She did recommend having my children tested for lead in their system. Unfortunately, the most accurate test requires a blood draw.

For more information about lead paint contact one of these resources:

National Lead Information Center: 1-800-424-LEAD
Consumer Product Safety Commission: 1-800-638-2772
EPA Website

Recently I decided my garden bench that used to be a Craig’s List bed frame, needed to be refinished. I repaired, sanded and repainted the bench before setting it onto our porch where it would get less exposure to the rain.

Well, it wasn’t weathering the elements too nicely. Or maybe I should say it was weathering them poorly. Regardless, I really liked the bench and decided to strip it and start over again. I believe the main problem was that the bed frame was not solid wood, it was glued pieces. Then, if you factor in that I used spray primer and spray paint, the rain and moisture got in easily and caused the wood to swell and some of the glued joints to come undone.

But, the bench was still structurally sound, so we moved it onto the screen porch and I got ready to refinish it.

Refinishing a Weathered Garden Bench

Safey First, (as Meri-K will tell you.) Because I was sanding and scraping the old paint I had to wear eye protection and a dust mask. I also wore ear plugs while sanding and gloves to keep my hands from getting rough.

Materials:

(I’ve included affiliate links for your convenience. I earn a small percentage from a purchase using these links. There is no additional cost to you. You can read more about affiliate links here.)

Instructions:

Begin by using the wire brush to remove any flaking paint and to get into the grooves of the spindles (and other hard to reach places.)

Tip from a Handy Girl: I am about to share with you a helpful time saving trick, so pay attention. If you have a power sander that holds the sandpaper with a clip. You can stack your sandpaper. I put the 220 grit on the bottom, then put the 1oo grit on top of that. After sanding my bench with the 100 grit, I simply tear off the top sheet and expose the finer 220 grit.

Sand down the bench with a rough 100 grit paper first, then follow up with a finer 220 grit sand paper.

Secure any loose pieces of the bench. To use Gorilla Glue, you need to moisten the two pieces that you will secure.

Then put a small amount of Gorilla glue onto one of the pieces.

Clamp the joined pieces and allow to dry overnight. (By the way, don’t waist your money on cheap clamps. That little black & orange number below just bit the dust last weekend. My Irwin clamp is a CHAMP!) Check back after 30 minutes to wipe off any Gorilla glue that has spread out of the seam.

Because the posts on my bench were really falling apart, I decided to remove the ball finials.

Use a saw to cut both finials off.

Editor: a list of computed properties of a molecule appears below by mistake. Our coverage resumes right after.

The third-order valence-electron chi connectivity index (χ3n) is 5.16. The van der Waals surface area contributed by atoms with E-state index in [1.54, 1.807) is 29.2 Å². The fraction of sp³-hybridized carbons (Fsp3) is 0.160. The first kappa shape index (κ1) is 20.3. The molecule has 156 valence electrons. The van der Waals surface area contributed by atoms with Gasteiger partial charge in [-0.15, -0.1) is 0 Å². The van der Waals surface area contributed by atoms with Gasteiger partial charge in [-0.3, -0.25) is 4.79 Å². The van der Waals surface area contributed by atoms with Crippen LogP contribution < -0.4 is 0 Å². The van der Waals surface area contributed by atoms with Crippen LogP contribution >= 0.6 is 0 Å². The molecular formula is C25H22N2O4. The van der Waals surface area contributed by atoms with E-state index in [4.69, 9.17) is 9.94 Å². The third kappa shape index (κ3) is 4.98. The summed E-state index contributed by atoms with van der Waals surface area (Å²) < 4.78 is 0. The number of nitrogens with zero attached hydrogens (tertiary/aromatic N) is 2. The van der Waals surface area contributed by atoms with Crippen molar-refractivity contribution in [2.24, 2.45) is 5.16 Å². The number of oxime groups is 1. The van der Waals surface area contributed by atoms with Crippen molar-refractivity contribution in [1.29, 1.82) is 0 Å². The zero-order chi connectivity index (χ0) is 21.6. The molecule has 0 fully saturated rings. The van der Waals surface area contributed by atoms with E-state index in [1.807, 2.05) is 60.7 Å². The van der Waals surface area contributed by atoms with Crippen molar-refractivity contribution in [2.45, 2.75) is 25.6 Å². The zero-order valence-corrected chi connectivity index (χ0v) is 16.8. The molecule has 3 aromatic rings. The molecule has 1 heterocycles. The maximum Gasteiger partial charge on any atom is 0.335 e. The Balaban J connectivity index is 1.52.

Patch the hole using toothpicks and wood glue.

After the glue has completely dried, saw off the toothpicks.

Add a curtain rod finial on top of the sawed off posts.

It looks like those finials were there all along!

Clean your bench off with a damp rag to remove any sawdust.

Cover the entire bench with one coat of KILZ Clean Start Primer. Want to know why I use KILZ Clean Start primer for all my projects now? Read how much I love it in this post where I used the same primer for painting a bamboo rug. I’m never buying any other primers (unless I’m priming a tricky surface, then I’ll use BIN 1-2-3 oil based primer. But, I won’t be happy about using that stinky stuff.)

After the primer has dried, use a piece of fine grit sand paper to gently remove any burrs or imperfections.

Then wipe off the bench with another damp wipe. I used Benjamin Moore Impervo Semi Gloss paint for the top coat on my bench. It leaves a really tough coating and will hold up to wear and tear.

Roll on the paint in one area. Then follow up with a brush to even out the paint. Remember to run your brush in the same direction as the grain of the wood.

Lightly sand after the first coat has dried and finish up with a second coat of Benjamin Moore Impervo paint. I didn’t add polyurethane, but if you are really concerned about a piece of furniture that will be exposed to the elements, go ahead and add two or more coats of polyurethane.

My bench should successfully last outside now for three reasons:

  1. I moved it inside the porch and out of the direct sun and rain.
  2. I primed the bench with a good quality brush-on primer (instead of a spray paint type.)
  3. I brushed on two coats of paint making sure I got into all the cracks and crevices of the bench.

Here she is in her newfound home, our screen porch:



With zero VOCs and the quality that is standard in all the KILZ products, this primer is a must have for the DIY painter!

 

Disclaimer: The products mentioned in this post are products that I use and stand behind. The opinions expressed in this post are authentically mine. I was sent a gallon of KILZ Clean Start Primer and the Irwin Quick Grip clamp to try out, but I was not paid or swayed to write favorable things about the products. If I don’t like a product, I won’t write about it. And I certainly won’t pass it off on my valued readers.

 

 

I had the pleasure of talking to Meri-K Appy the other day. She is the president of the Home Safety Council and has over 30 years experience talking about home safety. Meri-K has a wealth of knowledge about preventing injuries while working on and around your home.